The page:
A. THE OCULAR DISORDER
 In particular, this method is useful for the treatment and/or restoration of at least partial vision to subjects that have lost vision due to ocular disorders, such as RPE-associated retinopathies, which are characterized by a long-term preservation of ocular tissue structure despite loss of function and by the association between function loss and the defect or absence of a normal gene in the ocular cells of the subject. A variety of such ocular disorders are known, such as childhood onset blinding diseases, retinitis pigmentosa, macular degeneration, and diabetic retinopathy, as well as ocular blinding diseases known in the art. It is anticipated that these other disorders, as well as blinding disorders of presently unknown causation which later are characterized by the same description as above, may also be successfully treated by this method. Thus, the particular ocular disorder treated by this method may include the above-mentioned disorders and a number of diseases which have yet to be so characterized. For purposes of illustration of this invention, the particular ocular disorder being treated in the examples is Leber congenital amaurosis, which affects humans. However, this invention is not limited to the treatment of that disorder alone.
 Leber congenital amaurosis (LCA) is a severe childhood-onset blinding disease which can be caused by mutations in the retinal pigment epithelium (RPE)-specific gene, RPE65. A naturally-occurring large animal model of an analogous severe disease of retinal degenerations is the RPE65 mutant dog. LCA causes near total blindness from early in life. Among the molecular causes of LCA are mutations in the gene encoding an RPE protein, RPE65. RPE65 is an evolutionarily-conserved 65 kDa membrane-associated protein (Redmond, T. & Hamel, C. 2000 Meth. Enzymol. 317, 705-724 and Bavik, C. et al, 1992 J. Biol. Chem. 267, 23035-23042), which is important in retinoid metabolism (Saari, J. 2000 Invest Ophthalmol Vis Sci 41, 337-348; Ma, J.-X. et al, 1998 J Biol Chem 1443, 255-261; and Simon, A. et al, 1995 J Biol Chem 270, 1107-1112). Currently there is no treatment for LCA and related early onset retinal degenerative diseases.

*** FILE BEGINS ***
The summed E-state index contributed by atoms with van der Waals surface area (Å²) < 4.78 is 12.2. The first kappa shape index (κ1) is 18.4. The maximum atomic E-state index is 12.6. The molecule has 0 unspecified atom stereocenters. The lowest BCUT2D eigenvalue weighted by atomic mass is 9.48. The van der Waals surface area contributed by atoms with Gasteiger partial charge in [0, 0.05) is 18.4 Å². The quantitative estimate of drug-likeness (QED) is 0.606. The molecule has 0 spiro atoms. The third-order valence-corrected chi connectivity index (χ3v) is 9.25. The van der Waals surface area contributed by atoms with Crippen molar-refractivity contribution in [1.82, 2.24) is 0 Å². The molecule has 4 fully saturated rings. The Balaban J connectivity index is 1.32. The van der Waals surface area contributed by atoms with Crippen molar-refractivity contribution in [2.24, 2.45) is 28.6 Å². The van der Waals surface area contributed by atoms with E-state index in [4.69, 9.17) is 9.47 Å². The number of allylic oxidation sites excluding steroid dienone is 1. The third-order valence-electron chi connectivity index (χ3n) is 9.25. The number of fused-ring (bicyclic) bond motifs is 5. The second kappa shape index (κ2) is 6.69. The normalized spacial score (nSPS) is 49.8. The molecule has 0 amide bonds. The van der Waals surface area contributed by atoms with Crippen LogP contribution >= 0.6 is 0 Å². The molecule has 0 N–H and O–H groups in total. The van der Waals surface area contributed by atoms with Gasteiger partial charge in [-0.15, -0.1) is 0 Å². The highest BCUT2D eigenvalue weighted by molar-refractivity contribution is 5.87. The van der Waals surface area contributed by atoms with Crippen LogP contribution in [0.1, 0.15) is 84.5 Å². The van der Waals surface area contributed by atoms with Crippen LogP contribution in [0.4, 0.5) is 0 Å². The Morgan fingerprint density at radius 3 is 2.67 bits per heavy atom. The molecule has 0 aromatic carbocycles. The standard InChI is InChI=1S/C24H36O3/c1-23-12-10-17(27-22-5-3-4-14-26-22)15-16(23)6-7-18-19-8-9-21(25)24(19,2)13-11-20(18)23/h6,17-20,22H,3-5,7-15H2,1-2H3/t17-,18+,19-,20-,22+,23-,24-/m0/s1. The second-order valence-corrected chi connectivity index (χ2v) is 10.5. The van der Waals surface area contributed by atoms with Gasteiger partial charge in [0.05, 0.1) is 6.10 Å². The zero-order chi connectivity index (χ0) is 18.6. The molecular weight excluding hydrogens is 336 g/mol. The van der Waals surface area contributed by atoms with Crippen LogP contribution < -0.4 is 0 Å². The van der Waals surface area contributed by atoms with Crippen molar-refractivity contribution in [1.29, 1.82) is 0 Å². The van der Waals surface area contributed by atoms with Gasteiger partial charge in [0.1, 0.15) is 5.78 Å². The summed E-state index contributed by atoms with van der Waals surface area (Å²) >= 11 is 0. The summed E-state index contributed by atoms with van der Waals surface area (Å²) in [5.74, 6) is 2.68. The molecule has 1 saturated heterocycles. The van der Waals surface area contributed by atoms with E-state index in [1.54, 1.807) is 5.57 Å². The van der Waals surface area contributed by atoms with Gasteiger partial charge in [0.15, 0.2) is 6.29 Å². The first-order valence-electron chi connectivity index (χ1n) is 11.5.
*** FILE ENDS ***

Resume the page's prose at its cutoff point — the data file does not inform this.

RPE65 deficiency in mice results in accumulation of all-trans-retinyl esters, undetectable levels of rhodopsin, rod photoreceptor dysfunction, inclusions in the RPE, and slow retinal degeneration. The compound 9-cis-retinal can restore visual pigment and function in RPE65-deficient mice (Redmond, T., et al. 1998 Nat. Genet 20, 344-351 and Van Hooser, J. P., et al. 2000 Proc. Natl Acad Sci USA 97, 8623-8628).
 The RPE65 mutant dog shows early and severe visual impairment caused by a homozygous 4 bp-deletion in the RPE65 gene. The deletion results in a frame shift leading to a premature stop codon, eliminating more than two-thirds of the wildtype polypeptide. Histopathology in homozygotes shows prominent RPE inclusions and slightly abnormal rod photoreceptor morphology present within the first year of life, and slowly progressive photoreceptor degeneration in older dogs. See, e.g., Wrigstad, A. Hereditary Dystrophy of the Retina and the Retinal Pigment Epithelium in a Strain of Briard Dogs: A Clinical, Morphological and Electrophysiological Study. Linkoping University Medical Dissertations (1994); Narfstrom, K. et al, 1989 Brit J. Ophthalmol. 73, 750-756; and Aguirre, G., et al. 1998 Mol. Vis. 4, 23.